As tube 46 moves downward as just described,

the apertures 49 which are in the round upper portion 4'I of said tube move into position within the upper portion of tube 45 and, as a result of such position and the position of valve 5I on the upper end of tube 45, eiectually cuts off any suction into the upper end of tube 45 and, consequently counteracts siphonic action thatwould Y otherwise tend to draw contaminated water into the line that supplies the tanks with flushing water.

. When the break in the supply line has beenv repaired, the pressure of the water owing upwardly through tube 46 and into bowl 42 instantly moves said tube upwardly so as to reposition valve 53 on its seat 44, thus restoring the antisiphonic valvular structure to its normal condition.

In Fig. '7 I have shown positioned between the tubular portion I3 of fitting I2 and tube 45, a tube 5l formed of thin sheet metal, the wall of which is crimped or corrugated longitudinally, thus forming a plurality of relatively small parallel ducts between the walls of the tubes I3 and 45 and, this construction divides the flow of the entire volume of water through the tubular member I3 and in doing so, it functions as an eifective silencer to counteract the noise that wouldA of my invention is, the construction whereby the Siphon breaking structure, which includes the tube 45, bowl 42, valves 5I and 53, and tube 46 that slides lengthwise within tube 45, is mounted directly on the water supply line for the flush tank and as a result, the anti-siphonic valve structure acts instantly in the event of a break in the main water supply line to effectively prevent siphonic action to draw contaminated water from the bowl and tank into the main supply line.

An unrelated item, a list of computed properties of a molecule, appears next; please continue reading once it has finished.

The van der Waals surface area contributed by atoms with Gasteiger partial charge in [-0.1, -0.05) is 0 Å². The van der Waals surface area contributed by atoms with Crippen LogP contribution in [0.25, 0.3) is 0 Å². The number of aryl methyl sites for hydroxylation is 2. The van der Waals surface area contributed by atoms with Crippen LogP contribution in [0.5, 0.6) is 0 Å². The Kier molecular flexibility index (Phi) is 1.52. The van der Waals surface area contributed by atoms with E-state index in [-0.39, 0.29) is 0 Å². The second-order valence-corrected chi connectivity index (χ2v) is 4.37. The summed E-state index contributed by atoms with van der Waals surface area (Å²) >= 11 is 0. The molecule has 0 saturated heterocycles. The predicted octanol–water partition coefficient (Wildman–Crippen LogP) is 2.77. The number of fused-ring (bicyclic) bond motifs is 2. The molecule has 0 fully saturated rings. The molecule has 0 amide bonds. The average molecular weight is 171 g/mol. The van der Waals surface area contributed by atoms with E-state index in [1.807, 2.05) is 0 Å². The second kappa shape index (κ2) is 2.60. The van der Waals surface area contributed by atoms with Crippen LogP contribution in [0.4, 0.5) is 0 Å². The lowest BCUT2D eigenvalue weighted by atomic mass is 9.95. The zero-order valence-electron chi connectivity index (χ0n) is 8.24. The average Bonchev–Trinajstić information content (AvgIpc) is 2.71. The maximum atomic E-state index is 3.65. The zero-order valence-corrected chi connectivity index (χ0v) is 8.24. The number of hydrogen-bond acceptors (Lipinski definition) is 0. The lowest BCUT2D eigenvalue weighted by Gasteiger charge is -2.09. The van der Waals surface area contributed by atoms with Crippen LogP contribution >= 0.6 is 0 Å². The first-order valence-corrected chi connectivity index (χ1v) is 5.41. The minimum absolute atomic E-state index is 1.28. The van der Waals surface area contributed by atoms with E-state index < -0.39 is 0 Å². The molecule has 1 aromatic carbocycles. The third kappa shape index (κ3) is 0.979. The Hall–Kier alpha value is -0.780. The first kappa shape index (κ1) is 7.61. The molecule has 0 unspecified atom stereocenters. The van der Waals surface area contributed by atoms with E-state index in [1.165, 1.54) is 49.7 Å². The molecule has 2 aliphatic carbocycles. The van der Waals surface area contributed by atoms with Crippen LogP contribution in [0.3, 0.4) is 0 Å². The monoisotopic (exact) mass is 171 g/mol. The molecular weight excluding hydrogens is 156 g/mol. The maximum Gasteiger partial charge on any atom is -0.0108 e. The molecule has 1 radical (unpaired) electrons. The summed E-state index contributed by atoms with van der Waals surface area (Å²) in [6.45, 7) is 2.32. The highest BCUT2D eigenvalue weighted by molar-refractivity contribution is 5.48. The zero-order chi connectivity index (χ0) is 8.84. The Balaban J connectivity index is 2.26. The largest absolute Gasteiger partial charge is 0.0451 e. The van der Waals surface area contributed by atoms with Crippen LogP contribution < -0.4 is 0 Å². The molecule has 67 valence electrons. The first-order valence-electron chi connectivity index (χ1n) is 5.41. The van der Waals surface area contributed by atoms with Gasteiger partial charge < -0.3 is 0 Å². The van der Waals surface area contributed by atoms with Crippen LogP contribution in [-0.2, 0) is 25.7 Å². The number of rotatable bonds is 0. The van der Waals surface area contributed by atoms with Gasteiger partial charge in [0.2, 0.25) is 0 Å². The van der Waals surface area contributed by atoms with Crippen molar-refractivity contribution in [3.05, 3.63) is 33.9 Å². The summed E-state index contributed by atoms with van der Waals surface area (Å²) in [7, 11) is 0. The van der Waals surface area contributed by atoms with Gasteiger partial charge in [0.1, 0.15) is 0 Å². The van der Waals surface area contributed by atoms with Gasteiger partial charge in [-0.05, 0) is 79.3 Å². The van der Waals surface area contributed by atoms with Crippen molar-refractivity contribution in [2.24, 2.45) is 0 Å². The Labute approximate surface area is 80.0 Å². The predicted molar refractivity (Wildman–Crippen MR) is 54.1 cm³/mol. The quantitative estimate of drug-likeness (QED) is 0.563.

The operation of the anti-siphonic structure is entirely independent of the operation of the ball cock that controls the water supply to the tank.

Thus it will be seen that I have provided an anti-siphonic flush valve and silencerV that is relatively simple in construction, inexpensive of manufacture and very effective in performing the functions for which itis intended.

AIt wiilfbel understood that minor changes in thesize, l,for-.1n and" construction of the various partsv of my improved antij-siphonic iiush valve and silencer,may be made and substitutedfor those herein lshown and described, without departing fl'omrhe Spirit of .my invention, the scope of which is setforth ginsthe appended claims.

I claimfasrm'y invention:

1. In an anti-siphonic flush valve and silencer,

a vertically disposed tubular member, a water supplyinlet in the lower portion thereof, a housing member on the upper portion of said tubular member, which housing member 'is provided in its upper portion with an air inlet opening, an

` concentrically arranged tube and sliding tube be- Where low l open ended tube concentrically arranged with respect to and extending lengthwise through said tubular member for receiving water from the supply inlet to which said concentrically arranged tube is connected, a tube extendingl through and arranged for sliding movement in said concentrically arranged tube, valvular means carried by the upper portion of said sliding tube for alternately closing the' air inlet opening in said housing and the open upper end of the concentrically arranged tube, therebeing a water outlet opening formed in the upper portion of said'sliding tube and the space between said ing divided throughout the lengths of said latter tubes to form a plurality of longitudinally disposed water flow ducts. Y

2. In an anti-siphonic flush valve and silencer, a vertically disposed tube, a water supply inlet in the lower portion of -said tube, said tube being I provided in its lower portion with an outlet, there Vmentioned tube, there being an opening in the upper portion of said third mentioned tube below said valve and means whereby the flow of liquid upwardly between said second and third mentioned tubes is restricted.